New York State Court of Claims

New York State Court of Claims

LaRocco v. THE STATE OF NEW YORK, #2000-007-004, Claim No. 100391, Motion Nos. M-61273, CM-61274


Synopsis


Claimant's demand to compel disclosure denied because demands palpably broad and onerous. Part of claim dismissed as untimely.

Case Information

UID:
2000-007-004
Claimant(s):
DOMINICK LaROCCO, # 97-A-6278
Claimant short name:
LaRocco
Footnote (claimant name) :

Defendant(s):
THE STATE OF NEW YORK
Footnote (defendant name) :

Third-party claimant(s):

Third-party defendant(s):

Claim number(s):
100391
Motion number(s):
M-61273
Cross-motion number(s):
CM-61274
Judge:
JOHN L. BELL
Claimant's attorney:
DOMINICK LaROCCO, Pro Se
Defendant's attorney:
HON. ELIOT SPITZER, ATTORNEY GENERAL(SAUL ARONSON, ESQ., Assistant Attorney General)
Third-party defendant's attorney:

Signature date:
April 6, 2000
City:
Plattsburgh
Comments:

Official citation:

Appellate results:

See also (multicaptioned case)



Decision

Claimant has made an application for an order granting default judgment and penalties for refusal of defendant to provide disclosure. Defendant has made an application for partial summary judgment and dismissal. The following papers were read and considered by the court:

Notice of Motion, Affidavit of Good Faith,

Affidavit in Support of Claimant, Annexed
Exhibits 1, 2, 3, 4


Notice of Cross-Motion, Affirmation of
Saul Aronson, Esq., Annexed Exhibits 5, 6, 7

Letter from Claimant, dated February 25, 2000 8

Filed Papers: Claim, Answer 9, 10


Claimant alleges, inter alia, that he did not receive proper dental treatment for his periodontal problems while incarcerated at
Clinton Correctional Facility
. He served and filed a claim on May 18, 1999 seeking monetary damages of $300,000. An answer was filed on June 25, 1999 and, thereafter, claimant served various disclosure demands. Defendant served a response to claimant's demands in which it provided some of the demanded materials, such as records of claimant's dental treatment. Defendant refused to respond to many of the demands, and the Assistant Attorney General informed claimant that it was the State's position that such demands suffered several severe deficiencies. Claimant thus filed a motion seeking judgment against defendant for its alleged failure to fully disclose.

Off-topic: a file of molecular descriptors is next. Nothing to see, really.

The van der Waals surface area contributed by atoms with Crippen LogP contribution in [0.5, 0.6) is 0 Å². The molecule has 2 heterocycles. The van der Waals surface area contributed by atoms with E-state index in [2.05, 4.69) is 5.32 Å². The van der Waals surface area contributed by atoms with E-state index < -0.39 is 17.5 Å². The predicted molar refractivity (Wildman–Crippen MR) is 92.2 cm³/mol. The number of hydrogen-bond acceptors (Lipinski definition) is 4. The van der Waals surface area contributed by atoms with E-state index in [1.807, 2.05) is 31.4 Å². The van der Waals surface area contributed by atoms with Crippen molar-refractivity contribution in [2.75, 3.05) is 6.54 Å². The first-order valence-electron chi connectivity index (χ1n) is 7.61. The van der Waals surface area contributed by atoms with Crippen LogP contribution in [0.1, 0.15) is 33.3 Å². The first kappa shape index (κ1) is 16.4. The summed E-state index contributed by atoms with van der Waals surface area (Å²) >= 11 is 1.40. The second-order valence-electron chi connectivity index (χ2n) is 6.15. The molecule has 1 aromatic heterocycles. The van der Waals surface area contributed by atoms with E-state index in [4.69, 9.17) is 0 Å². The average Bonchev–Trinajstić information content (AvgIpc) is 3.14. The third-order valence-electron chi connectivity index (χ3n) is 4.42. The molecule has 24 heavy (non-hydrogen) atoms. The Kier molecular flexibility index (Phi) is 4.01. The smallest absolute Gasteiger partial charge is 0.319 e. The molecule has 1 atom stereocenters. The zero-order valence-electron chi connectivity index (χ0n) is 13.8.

The scope and supervision of disclosure is a matter within the discretion of the court (Capoccia v Brognano, 126 AD2d 323, 328). A party's right to disclosure is not unlimited (see, Butterman v R.H. Macy & Co., 33 AD2d 746, affd 28 NY2d 722), and disclosure may be curtailed where the demands become an unreasonable annoyance, tending to harass and overburden the other party (Richards v Pathmark Food Store, 112 AD2d 360). The test is one of usefulness and reason (Williams Real Estate Co. v Viking Penguin, 216 AD2d 27, 28; Conrad v Park, 204 AD2d 1011, 1012). The court is not required to prune palpably broad and onerous disclosure demands (see, e.g., Blank v Schafrann, 180 AD2d 886; Rush v Insogna, 119 AD2d 879).

Claimant's interrogatories are full of objectionable requests. For example, claimant seeks the age, height, weight and ethnicity of all dentists at Clinton who treated him. Such information is irrelevant to the issues implicated in the litigation. The interrogatories and disclosure demands suffer numerous deficiencies, including being argumentative, unclear, overly broad and unduly burdensome. Claimant is clearly not entitled to a court order enforcing the improper interrogatories and disclosure demands and therefore his motion is denied.

Defendant has cross-moved to dismiss upon the ground that many of the allegations in the claim involve events that occurred more than 90 days before the claim was served. A claim premised upon negligence or malpractice must be served and filed within 90 days of accrual (Court of Claims Act § 10). The filing requirements are jurisdictional and, if properly asserted by defendant, cannot be disregarded by the court (see, Finnerty v New York State Thruway Auth., 75 NY2d 721; Downes v State of New York, 76 AD2d 967).

Here, it appears that claimant is asserting two theories of liability. He contends he was subjected to dental malpractice and he further contends that various employees at Clinton refused to permit him to see dentists at the facility. The court will not dismiss, at this juncture, any aspect of the claim related to purported dental malpractice because it appears that a factual issue exists as to whether the continuous treatment doctrine applies (see, CPLR 214-a; Easton v Kellerman, 248 AD2d 913; Ogle v State of New York, 142 AD2d 37).

However, the purported incidents that do not involve treatment and which are alleged to have occurred more than 90 days before the claim was filed and served are jurisdictionally defective. For example, in paragraph 2 of the claim, claimant asserts that a correction officer refused to permit him to see a dentist on numerous occasions. All of the dates recited by claimant in paragraph 2, except the date of May 6, 1999, occurred more than 90 days before service and filing of the claim. Actions by correction officers cannot be tolled by the continuous treatment doctrine. Therefore, defendant's motion is granted, in part, and the aspects of the claim that allege actions prior to February 17, 1999 (90 days before the date of service and filing) by individuals not providing medical or dental treatment is dismissed. Defendant's motion is otherwise denied.



April 6, 2000
Plattsburgh, New York

HON. JOHN L. BELL
Judge of the Court of Claims